Running the LED lights straight off of the batteries has so far yielded no problems. With LEDs advancing as they have there have been no compromises (except for initial cost at the time of purchase). As far as lighting goes, nothing weird happens with flickering or dimming lights. The only odd behavior occurred when I plugged in a NiMH batter charger into the automotive outlet of the charging station. The pulse charging from the AA/AAA charger managed to flicker the kitchen lights. It was just enough to be noticeable. Suspect appliances like this could be direct wired to the battery with their own fused line, but at this time I don’t have enough ambition to wire in a separate line (even though there is a second line buried in case something like this happened). It’s easy enough just to charge batteries during the day or when we’re asleep. The long run from the batteries in the garage, up to the attic, down the wall, underground 30-40 feet to the cabin, and then 20 more feet to the fuse block using 14-3 trench log and 18 AWG track lighting wire + another 30 feet to the interior lights and outlets has not resulted in any performance issues other than the very specific AA/AAA charger/flickering issue. Also, using traditional 110V light switches has not been an issue either. As others have suggested, AC switches may not have the expected lifespan when used in a DC system if the DC voltage is >25% the rated AC voltage of the switch. So far I can attest to no issues when following this rule.
Lighting Characteristics of LEDs:
Before I start talking about lumens and the kelvin scale take a look at this graphic:
My preference is to use lighting near 3000K for general purposes. This ‘warm’ lighting is great for a comfortable cabin adorned with wood paneling and flooring. In the kitchen and the bathroom I prefer light near 5000K to 6500K. This quality of lighting is cool and similar to ‘work bench’ lights. 6500K is great for seeing fine details, dirt, putting contacts in, et cetera. When selecting an LED to purchase trust the kelvin scale – DO NOT TRUST photos comparing several different light bulbs. On my DSLR camera I can manually set white balance – which also relies on the kelvin scale. If I were selling LED bulbs and want to make my bulb look better than the competition I would manually adjust white balance to make the LED light color characteristics look superior than the competition. One last consideration with LEDs is spectrum of light. Take a look at this graphic I borrowed from Popular Mechanics:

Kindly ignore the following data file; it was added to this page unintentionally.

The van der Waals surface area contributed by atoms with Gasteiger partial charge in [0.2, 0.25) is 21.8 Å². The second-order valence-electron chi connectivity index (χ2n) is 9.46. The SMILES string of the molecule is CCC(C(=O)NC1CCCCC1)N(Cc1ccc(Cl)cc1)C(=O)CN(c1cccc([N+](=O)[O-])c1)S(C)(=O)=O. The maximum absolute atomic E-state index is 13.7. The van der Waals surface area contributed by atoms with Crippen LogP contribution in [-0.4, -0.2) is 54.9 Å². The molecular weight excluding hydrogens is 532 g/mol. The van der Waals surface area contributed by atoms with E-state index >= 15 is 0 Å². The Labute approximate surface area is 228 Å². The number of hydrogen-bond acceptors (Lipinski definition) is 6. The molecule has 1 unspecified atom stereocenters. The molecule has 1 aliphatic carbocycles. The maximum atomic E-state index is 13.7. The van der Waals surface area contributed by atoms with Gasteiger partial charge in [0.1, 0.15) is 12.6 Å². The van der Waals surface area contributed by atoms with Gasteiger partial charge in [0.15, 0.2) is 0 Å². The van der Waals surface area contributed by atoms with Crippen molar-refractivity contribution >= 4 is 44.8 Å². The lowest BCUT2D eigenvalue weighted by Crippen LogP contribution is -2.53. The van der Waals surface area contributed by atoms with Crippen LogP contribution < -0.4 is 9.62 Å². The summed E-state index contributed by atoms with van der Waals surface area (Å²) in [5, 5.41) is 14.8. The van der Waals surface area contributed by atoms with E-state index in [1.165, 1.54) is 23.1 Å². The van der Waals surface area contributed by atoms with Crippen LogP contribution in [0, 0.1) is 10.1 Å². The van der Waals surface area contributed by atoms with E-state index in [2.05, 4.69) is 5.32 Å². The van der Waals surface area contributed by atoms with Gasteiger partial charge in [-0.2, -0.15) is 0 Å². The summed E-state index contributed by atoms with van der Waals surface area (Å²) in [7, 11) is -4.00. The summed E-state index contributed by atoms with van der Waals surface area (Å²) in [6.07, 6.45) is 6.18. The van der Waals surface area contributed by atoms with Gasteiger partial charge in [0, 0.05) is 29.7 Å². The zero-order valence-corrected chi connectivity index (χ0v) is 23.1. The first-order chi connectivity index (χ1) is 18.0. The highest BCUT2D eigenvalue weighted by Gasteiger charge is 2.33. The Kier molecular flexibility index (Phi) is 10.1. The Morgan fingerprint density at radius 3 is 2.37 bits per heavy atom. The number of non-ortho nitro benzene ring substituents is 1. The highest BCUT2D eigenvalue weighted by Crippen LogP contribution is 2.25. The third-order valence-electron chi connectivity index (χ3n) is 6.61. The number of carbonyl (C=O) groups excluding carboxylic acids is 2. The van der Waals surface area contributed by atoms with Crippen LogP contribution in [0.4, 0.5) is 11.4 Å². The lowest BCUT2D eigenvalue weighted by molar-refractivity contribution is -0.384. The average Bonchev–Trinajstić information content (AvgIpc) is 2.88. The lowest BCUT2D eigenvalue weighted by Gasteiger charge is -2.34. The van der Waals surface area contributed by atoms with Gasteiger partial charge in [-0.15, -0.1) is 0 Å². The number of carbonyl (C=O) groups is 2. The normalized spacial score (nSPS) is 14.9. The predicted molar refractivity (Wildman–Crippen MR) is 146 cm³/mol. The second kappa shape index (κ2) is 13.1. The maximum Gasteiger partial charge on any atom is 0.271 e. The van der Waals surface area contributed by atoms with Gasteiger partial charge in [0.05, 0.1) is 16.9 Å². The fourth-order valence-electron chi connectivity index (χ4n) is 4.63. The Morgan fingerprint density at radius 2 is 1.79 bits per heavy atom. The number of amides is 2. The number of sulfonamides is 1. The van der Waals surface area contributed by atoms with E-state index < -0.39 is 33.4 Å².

The important detail to take away from spectrum is that not all light sources that produce ‘white light’ do so in the same way. Since light is a balance of several colors there are infinite combinations and intensities of each color of light that can produce ‘white light’. This is why a 2700K fluorescent bulb, 2700K LED, and 2700K incandescent bulb can all look different to the human eye – despite having the same kelvin rating. If you can first see a bulb in person – do it. If you can’t, then rely on reviews and look for a kelvin rating. And always look for a lumen rating to determine how much output a bulb has.
Final thoughts on LEDs at the cabin:
The LEDs on the garage have handled the elements quite well. The RAB light fixtures housing the LEDs have also held up very well (good thing considering the cost). These MR16 style 2-pint base LEDs and fixtures have a slightly bluish tinge. I wouldn’t want that for interior lighting but for exterior lights the blue tinge makes the LEDs appear brighter than the 330 lumen rating and reminds me of mercury vapor yard lights – only on a much smaller scale. Inside, the triple LED fixture in the kitchen shines with 400 lumen 6500K LEDs with the E26 style screw in base. These bulbs were relatively affordable at $22 each and designed for use in campers. A conservative estimate puts the light output of 400 lumen of LED equivalent to a 30W incandescent bulb. In order to consider replacing standard light bulbs with LEDs the output is going to need to be 800-900 lumen range. The most promising replacement bulb for 110V AC applications at the moment is made by Philips. That bulb is 940 lumen, 2700K, and 10W – impressive stats. I think ultimately this bulb and others like it will lead the way in replacing CFLs. But presently at $50 I think we’re still 3-5 years away from LEDs gaining significant market share. Time will tell.